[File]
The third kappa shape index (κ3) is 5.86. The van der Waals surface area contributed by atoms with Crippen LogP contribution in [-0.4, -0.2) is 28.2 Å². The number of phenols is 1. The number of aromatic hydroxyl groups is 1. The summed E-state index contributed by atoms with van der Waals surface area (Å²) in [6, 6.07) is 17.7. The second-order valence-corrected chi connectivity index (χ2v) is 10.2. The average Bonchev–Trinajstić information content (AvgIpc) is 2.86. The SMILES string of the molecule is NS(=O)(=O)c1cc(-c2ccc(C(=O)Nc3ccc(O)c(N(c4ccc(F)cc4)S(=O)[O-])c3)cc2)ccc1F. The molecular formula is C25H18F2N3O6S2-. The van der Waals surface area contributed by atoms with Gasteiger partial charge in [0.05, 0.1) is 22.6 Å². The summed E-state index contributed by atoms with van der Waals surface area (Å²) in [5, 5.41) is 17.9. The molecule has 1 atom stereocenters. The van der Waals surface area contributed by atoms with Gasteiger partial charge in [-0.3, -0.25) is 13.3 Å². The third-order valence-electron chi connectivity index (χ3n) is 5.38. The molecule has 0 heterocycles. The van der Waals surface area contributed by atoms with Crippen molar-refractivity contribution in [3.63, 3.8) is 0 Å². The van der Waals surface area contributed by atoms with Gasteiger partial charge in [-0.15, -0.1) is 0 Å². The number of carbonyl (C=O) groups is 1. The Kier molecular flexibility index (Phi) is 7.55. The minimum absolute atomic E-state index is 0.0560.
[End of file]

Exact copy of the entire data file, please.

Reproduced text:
The third kappa shape index (κ3) is 5.86. The van der Waals surface area contributed by atoms with Crippen LogP contribution in [-0.4, -0.2) is 28.2 Å². The number of phenols is 1. The number of aromatic hydroxyl groups is 1. The summed E-state index contributed by atoms with van der Waals surface area (Å²) in [6, 6.07) is 17.7. The second-order valence-corrected chi connectivity index (χ2v) is 10.2. The average Bonchev–Trinajstić information content (AvgIpc) is 2.86. The SMILES string of the molecule is NS(=O)(=O)c1cc(-c2ccc(C(=O)Nc3ccc(O)c(N(c4ccc(F)cc4)S(=O)[O-])c3)cc2)ccc1F. The molecular formula is C25H18F2N3O6S2-. The van der Waals surface area contributed by atoms with Gasteiger partial charge in [0.05, 0.1) is 22.6 Å². The summed E-state index contributed by atoms with van der Waals surface area (Å²) in [5, 5.41) is 17.9. The molecule has 1 atom stereocenters. The van der Waals surface area contributed by atoms with Gasteiger partial charge in [-0.3, -0.25) is 13.3 Å². The third-order valence-electron chi connectivity index (χ3n) is 5.38. The molecule has 0 heterocycles. The van der Waals surface area contributed by atoms with Crippen molar-refractivity contribution in [3.63, 3.8) is 0 Å². The van der Waals surface area contributed by atoms with Gasteiger partial charge in [-0.15, -0.1) is 0 Å². The number of carbonyl (C=O) groups is 1. The Kier molecular flexibility index (Phi) is 7.55. The minimum absolute atomic E-state index is 0.0560.